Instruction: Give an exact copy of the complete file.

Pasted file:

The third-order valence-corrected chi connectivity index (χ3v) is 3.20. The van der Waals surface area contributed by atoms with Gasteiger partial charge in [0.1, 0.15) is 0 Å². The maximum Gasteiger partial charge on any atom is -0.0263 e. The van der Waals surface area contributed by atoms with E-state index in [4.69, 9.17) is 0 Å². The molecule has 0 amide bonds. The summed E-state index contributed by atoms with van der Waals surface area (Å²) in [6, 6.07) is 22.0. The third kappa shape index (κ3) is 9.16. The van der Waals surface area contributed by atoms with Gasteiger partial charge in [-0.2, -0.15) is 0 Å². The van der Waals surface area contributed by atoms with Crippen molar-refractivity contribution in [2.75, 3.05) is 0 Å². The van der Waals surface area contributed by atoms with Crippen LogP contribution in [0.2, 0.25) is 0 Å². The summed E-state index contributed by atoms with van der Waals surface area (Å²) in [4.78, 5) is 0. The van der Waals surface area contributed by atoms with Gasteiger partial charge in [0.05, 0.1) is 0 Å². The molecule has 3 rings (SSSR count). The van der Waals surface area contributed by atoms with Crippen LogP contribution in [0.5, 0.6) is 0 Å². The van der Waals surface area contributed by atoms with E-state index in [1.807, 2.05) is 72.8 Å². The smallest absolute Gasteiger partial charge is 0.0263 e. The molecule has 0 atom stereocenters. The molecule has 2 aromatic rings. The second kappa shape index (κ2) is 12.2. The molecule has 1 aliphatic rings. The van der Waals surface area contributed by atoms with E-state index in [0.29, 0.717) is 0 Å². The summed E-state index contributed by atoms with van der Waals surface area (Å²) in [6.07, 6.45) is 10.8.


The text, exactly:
The third-order valence-corrected chi connectivity index (χ3v) is 3.20. The van der Waals surface area contributed by atoms with Gasteiger partial charge in [0.1, 0.15) is 0 Å². The maximum Gasteiger partial charge on any atom is -0.0263 e. The van der Waals surface area contributed by atoms with E-state index in [4.69, 9.17) is 0 Å². The molecule has 0 amide bonds. The summed E-state index contributed by atoms with van der Waals surface area (Å²) in [6, 6.07) is 22.0. The third kappa shape index (κ3) is 9.16. The van der Waals surface area contributed by atoms with Gasteiger partial charge in [-0.2, -0.15) is 0 Å². The van der Waals surface area contributed by atoms with Crippen molar-refractivity contribution in [2.75, 3.05) is 0 Å². The van der Waals surface area contributed by atoms with Crippen LogP contribution in [0.2, 0.25) is 0 Å². The summed E-state index contributed by atoms with van der Waals surface area (Å²) in [4.78, 5) is 0. The van der Waals surface area contributed by atoms with Gasteiger partial charge in [0.05, 0.1) is 0 Å². The molecule has 3 rings (SSSR count). The van der Waals surface area contributed by atoms with Crippen LogP contribution in [0.5, 0.6) is 0 Å². The van der Waals surface area contributed by atoms with E-state index in [1.807, 2.05) is 72.8 Å². The smallest absolute Gasteiger partial charge is 0.0263 e. The molecule has 0 atom stereocenters. The molecule has 2 aromatic rings. The second kappa shape index (κ2) is 12.2. The molecule has 1 aliphatic rings. The van der Waals surface area contributed by atoms with E-state index in [0.29, 0.717) is 0 Å². The summed E-state index contributed by atoms with van der Waals surface area (Å²) in [6.07, 6.45) is 10.8.